A week before her death, Miss Bellville made a deathbed statement that Arthur B. Roosa had helped her to abort another pregnancy the previous June, "furnishing the instrument and instructing her in its use".
Roosa, Miss Bellville said, was the father of both aborted children. He had not helped her with the second, fatal abortion. News coverage attempted to quell rumors that any local physicians, or any party other than Miss Bellville herself, "had any part in this criminal act."
I would appreciate any help in deciphering the jargon in the article that states: "On the other side it can be shown that the girl has been 'unfortunate' on three former occasions, and that some three other men have paid sums of money at her suit as being each the author of these respective troubles." I take this to mean that she had sued three men prior to her involvement with Roosa for "seducing" her and "inducing" her to abort these pregnancies.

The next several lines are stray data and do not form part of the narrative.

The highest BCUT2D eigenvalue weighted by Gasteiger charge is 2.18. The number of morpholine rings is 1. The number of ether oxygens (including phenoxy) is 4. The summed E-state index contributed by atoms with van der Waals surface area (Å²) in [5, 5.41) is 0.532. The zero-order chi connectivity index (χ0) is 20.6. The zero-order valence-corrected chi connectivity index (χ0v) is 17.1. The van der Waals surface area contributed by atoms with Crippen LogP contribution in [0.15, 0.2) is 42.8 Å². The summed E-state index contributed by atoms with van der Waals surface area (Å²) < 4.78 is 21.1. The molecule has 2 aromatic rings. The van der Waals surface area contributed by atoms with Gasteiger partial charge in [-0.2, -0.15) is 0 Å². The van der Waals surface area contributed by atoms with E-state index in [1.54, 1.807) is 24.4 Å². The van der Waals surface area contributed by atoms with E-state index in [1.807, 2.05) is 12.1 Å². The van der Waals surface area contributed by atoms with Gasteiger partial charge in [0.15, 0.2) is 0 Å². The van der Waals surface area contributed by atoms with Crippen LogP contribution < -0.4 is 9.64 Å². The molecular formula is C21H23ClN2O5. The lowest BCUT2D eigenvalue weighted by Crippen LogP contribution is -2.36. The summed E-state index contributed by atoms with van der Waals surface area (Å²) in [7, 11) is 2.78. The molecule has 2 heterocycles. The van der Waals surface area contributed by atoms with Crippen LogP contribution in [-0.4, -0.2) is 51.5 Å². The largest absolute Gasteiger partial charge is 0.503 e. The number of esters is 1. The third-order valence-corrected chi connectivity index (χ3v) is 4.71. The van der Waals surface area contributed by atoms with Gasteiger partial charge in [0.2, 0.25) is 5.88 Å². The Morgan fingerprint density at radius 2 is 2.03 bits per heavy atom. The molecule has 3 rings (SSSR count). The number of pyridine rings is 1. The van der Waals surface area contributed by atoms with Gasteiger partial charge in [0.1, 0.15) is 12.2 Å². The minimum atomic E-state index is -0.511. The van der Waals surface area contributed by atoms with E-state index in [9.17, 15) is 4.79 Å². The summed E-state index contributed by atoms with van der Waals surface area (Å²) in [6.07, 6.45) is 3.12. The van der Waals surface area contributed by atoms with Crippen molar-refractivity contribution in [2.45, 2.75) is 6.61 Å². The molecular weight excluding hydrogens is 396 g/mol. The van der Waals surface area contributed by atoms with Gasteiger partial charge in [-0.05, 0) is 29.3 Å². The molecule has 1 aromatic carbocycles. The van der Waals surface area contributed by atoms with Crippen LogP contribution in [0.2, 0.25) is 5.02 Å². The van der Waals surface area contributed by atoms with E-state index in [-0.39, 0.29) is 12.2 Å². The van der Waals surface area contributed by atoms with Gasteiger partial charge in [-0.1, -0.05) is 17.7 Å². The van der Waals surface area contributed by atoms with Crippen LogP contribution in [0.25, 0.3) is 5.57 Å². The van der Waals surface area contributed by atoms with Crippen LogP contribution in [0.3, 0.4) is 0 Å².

Miss Bellville had been blind for four years, though what role this played in her troubles is not in any say spelled out or speculated upon in the news coverage of her death.
I have no information on overall maternal mortality, or abortion mortality, in the 19th century. I imagine it can't be too much different from maternal and abortion mortality at the very beginning of the 20th Century.
Note, please, that with issues such as doctors not using proper aseptic techniques, lack of access to blood transfusions and antibiotics, and overall poor health to begin with, there was likely little difference between the performance of a legal abortion and illegal practice, and the aftercare for either type of abortion was probably equally unlikely to do the woman much, if any, good.
For more on this era, see Abortion Deaths in the 19th Century.
For more on pre-legalization abortion, see The Bad Old Days of Abortion.
- "Fulton County's Sad Case", The Quincy Daily Journal, March 15, 1889, citing The Lewistown Democrat